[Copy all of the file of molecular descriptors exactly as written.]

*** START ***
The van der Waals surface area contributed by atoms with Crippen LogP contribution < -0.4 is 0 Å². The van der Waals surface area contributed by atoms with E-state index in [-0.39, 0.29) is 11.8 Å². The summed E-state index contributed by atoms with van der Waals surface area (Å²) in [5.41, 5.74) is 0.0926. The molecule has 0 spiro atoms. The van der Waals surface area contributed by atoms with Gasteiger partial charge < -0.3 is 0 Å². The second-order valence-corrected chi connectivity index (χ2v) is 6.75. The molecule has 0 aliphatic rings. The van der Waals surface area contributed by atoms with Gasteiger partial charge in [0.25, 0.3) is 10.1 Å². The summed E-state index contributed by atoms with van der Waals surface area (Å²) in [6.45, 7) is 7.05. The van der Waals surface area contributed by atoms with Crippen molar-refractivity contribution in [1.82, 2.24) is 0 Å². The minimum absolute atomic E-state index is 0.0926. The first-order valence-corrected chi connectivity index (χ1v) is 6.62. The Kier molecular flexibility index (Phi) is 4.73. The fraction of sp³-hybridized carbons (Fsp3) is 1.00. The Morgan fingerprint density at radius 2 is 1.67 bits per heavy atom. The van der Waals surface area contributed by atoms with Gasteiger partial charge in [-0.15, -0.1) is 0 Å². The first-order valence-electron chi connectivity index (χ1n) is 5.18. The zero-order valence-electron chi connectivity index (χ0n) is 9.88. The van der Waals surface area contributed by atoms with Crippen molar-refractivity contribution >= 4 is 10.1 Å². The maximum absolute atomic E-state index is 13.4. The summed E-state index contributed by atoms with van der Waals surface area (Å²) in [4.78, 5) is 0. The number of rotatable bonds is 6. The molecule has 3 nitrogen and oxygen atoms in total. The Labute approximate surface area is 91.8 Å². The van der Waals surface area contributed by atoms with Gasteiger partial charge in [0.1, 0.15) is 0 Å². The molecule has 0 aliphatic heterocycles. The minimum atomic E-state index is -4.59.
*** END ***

The van der Waals surface area contributed by atoms with Crippen LogP contribution < -0.4 is 0 Å². The van der Waals surface area contributed by atoms with E-state index in [-0.39, 0.29) is 11.8 Å². The summed E-state index contributed by atoms with van der Waals surface area (Å²) in [5.41, 5.74) is 0.0926. The molecule has 0 spiro atoms. The van der Waals surface area contributed by atoms with Gasteiger partial charge < -0.3 is 0 Å². The second-order valence-corrected chi connectivity index (χ2v) is 6.75. The molecule has 0 aliphatic rings. The van der Waals surface area contributed by atoms with Gasteiger partial charge in [0.25, 0.3) is 10.1 Å². The summed E-state index contributed by atoms with van der Waals surface area (Å²) in [6.45, 7) is 7.05. The van der Waals surface area contributed by atoms with Crippen molar-refractivity contribution in [1.82, 2.24) is 0 Å². The minimum absolute atomic E-state index is 0.0926. The first-order valence-corrected chi connectivity index (χ1v) is 6.62. The Kier molecular flexibility index (Phi) is 4.73. The fraction of sp³-hybridized carbons (Fsp3) is 1.00. The Morgan fingerprint density at radius 2 is 1.67 bits per heavy atom. The van der Waals surface area contributed by atoms with Gasteiger partial charge in [-0.15, -0.1) is 0 Å². The first-order valence-electron chi connectivity index (χ1n) is 5.18. The zero-order valence-electron chi connectivity index (χ0n) is 9.88. The van der Waals surface area contributed by atoms with Crippen molar-refractivity contribution >= 4 is 10.1 Å². The maximum absolute atomic E-state index is 13.4. The summed E-state index contributed by atoms with van der Waals surface area (Å²) in [4.78, 5) is 0. The number of rotatable bonds is 6. The molecule has 3 nitrogen and oxygen atoms in total. The Labute approximate surface area is 91.8 Å². The van der Waals surface area contributed by atoms with Gasteiger partial charge in [0.1, 0.15) is 0 Å². The molecule has 0 aliphatic heterocycles. The minimum atomic E-state index is -4.59.